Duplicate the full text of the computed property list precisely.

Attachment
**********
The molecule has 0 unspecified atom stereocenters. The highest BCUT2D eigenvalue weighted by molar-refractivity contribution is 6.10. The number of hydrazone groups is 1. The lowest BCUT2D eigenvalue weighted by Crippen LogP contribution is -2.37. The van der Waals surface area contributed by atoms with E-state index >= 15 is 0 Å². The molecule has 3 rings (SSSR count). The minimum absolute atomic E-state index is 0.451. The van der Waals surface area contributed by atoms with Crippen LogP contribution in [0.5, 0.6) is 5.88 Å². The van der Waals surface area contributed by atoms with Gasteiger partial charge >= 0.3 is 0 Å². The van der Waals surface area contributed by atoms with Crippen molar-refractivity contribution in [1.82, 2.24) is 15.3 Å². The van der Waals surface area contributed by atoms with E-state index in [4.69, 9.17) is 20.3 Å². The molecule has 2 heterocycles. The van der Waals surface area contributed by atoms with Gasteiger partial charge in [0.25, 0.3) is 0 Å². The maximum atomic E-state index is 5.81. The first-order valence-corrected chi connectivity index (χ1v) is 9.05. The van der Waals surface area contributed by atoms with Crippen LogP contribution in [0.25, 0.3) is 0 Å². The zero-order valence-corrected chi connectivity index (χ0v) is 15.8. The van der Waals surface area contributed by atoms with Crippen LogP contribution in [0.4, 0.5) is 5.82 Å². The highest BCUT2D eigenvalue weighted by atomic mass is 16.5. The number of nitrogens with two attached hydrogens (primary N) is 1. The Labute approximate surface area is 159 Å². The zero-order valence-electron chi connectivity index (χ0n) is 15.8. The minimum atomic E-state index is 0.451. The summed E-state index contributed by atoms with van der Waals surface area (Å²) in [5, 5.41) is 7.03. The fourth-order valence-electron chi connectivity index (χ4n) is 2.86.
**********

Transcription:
The molecule has 0 unspecified atom stereocenters. The highest BCUT2D eigenvalue weighted by molar-refractivity contribution is 6.10. The number of hydrazone groups is 1. The lowest BCUT2D eigenvalue weighted by Crippen LogP contribution is -2.37. The van der Waals surface area contributed by atoms with E-state index >= 15 is 0 Å². The molecule has 3 rings (SSSR count). The minimum absolute atomic E-state index is 0.451. The van der Waals surface area contributed by atoms with Crippen LogP contribution in [0.5, 0.6) is 5.88 Å². The van der Waals surface area contributed by atoms with Gasteiger partial charge >= 0.3 is 0 Å². The van der Waals surface area contributed by atoms with Crippen molar-refractivity contribution in [1.82, 2.24) is 15.3 Å². The van der Waals surface area contributed by atoms with E-state index in [4.69, 9.17) is 20.3 Å². The molecule has 2 heterocycles. The van der Waals surface area contributed by atoms with Gasteiger partial charge in [0.25, 0.3) is 0 Å². The maximum atomic E-state index is 5.81. The first-order valence-corrected chi connectivity index (χ1v) is 9.05. The van der Waals surface area contributed by atoms with Crippen LogP contribution in [0.25, 0.3) is 0 Å². The zero-order valence-corrected chi connectivity index (χ0v) is 15.8. The van der Waals surface area contributed by atoms with Crippen LogP contribution in [0.4, 0.5) is 5.82 Å². The highest BCUT2D eigenvalue weighted by atomic mass is 16.5. The number of nitrogens with two attached hydrogens (primary N) is 1. The Labute approximate surface area is 159 Å². The zero-order valence-electron chi connectivity index (χ0n) is 15.8. The minimum atomic E-state index is 0.451. The summed E-state index contributed by atoms with van der Waals surface area (Å²) in [5, 5.41) is 7.03. The fourth-order valence-electron chi connectivity index (χ4n) is 2.86.